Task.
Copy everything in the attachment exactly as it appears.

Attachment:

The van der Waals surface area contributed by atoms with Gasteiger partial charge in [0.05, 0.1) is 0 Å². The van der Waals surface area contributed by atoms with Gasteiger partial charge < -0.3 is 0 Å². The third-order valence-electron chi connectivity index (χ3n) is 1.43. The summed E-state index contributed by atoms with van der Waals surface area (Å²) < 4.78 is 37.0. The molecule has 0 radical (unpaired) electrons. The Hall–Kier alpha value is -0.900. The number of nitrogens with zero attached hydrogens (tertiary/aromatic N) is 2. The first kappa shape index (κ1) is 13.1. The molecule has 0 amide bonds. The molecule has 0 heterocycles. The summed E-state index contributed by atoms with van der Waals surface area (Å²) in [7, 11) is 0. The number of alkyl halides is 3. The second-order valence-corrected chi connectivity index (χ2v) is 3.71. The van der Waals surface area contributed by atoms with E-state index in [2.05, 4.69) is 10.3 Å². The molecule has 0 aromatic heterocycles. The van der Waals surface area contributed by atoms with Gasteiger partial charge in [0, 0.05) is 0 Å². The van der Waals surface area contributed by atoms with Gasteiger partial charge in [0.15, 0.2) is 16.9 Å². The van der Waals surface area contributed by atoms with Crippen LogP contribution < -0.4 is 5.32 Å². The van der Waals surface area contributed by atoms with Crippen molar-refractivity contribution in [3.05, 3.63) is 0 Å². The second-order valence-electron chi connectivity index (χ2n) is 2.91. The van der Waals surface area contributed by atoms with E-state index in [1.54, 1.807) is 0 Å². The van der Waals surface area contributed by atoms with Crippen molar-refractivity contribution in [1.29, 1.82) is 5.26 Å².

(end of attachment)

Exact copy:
The van der Waals surface area contributed by atoms with Gasteiger partial charge in [0.05, 0.1) is 0 Å². The van der Waals surface area contributed by atoms with Gasteiger partial charge < -0.3 is 0 Å². The third-order valence-electron chi connectivity index (χ3n) is 1.43. The summed E-state index contributed by atoms with van der Waals surface area (Å²) < 4.78 is 37.0. The molecule has 0 radical (unpaired) electrons. The Hall–Kier alpha value is -0.900. The number of nitrogens with zero attached hydrogens (tertiary/aromatic N) is 2. The first kappa shape index (κ1) is 13.1. The molecule has 0 amide bonds. The molecule has 0 heterocycles. The summed E-state index contributed by atoms with van der Waals surface area (Å²) in [7, 11) is 0. The number of alkyl halides is 3. The second-order valence-corrected chi connectivity index (χ2v) is 3.71. The van der Waals surface area contributed by atoms with E-state index in [2.05, 4.69) is 10.3 Å². The molecule has 0 aromatic heterocycles. The van der Waals surface area contributed by atoms with Gasteiger partial charge in [0, 0.05) is 0 Å². The van der Waals surface area contributed by atoms with Gasteiger partial charge in [0.15, 0.2) is 16.9 Å². The van der Waals surface area contributed by atoms with Crippen LogP contribution < -0.4 is 5.32 Å². The van der Waals surface area contributed by atoms with Crippen molar-refractivity contribution in [3.05, 3.63) is 0 Å². The second-order valence-electron chi connectivity index (χ2n) is 2.91. The van der Waals surface area contributed by atoms with E-state index in [1.54, 1.807) is 0 Å². The van der Waals surface area contributed by atoms with Crippen molar-refractivity contribution in [1.29, 1.82) is 5.26 Å².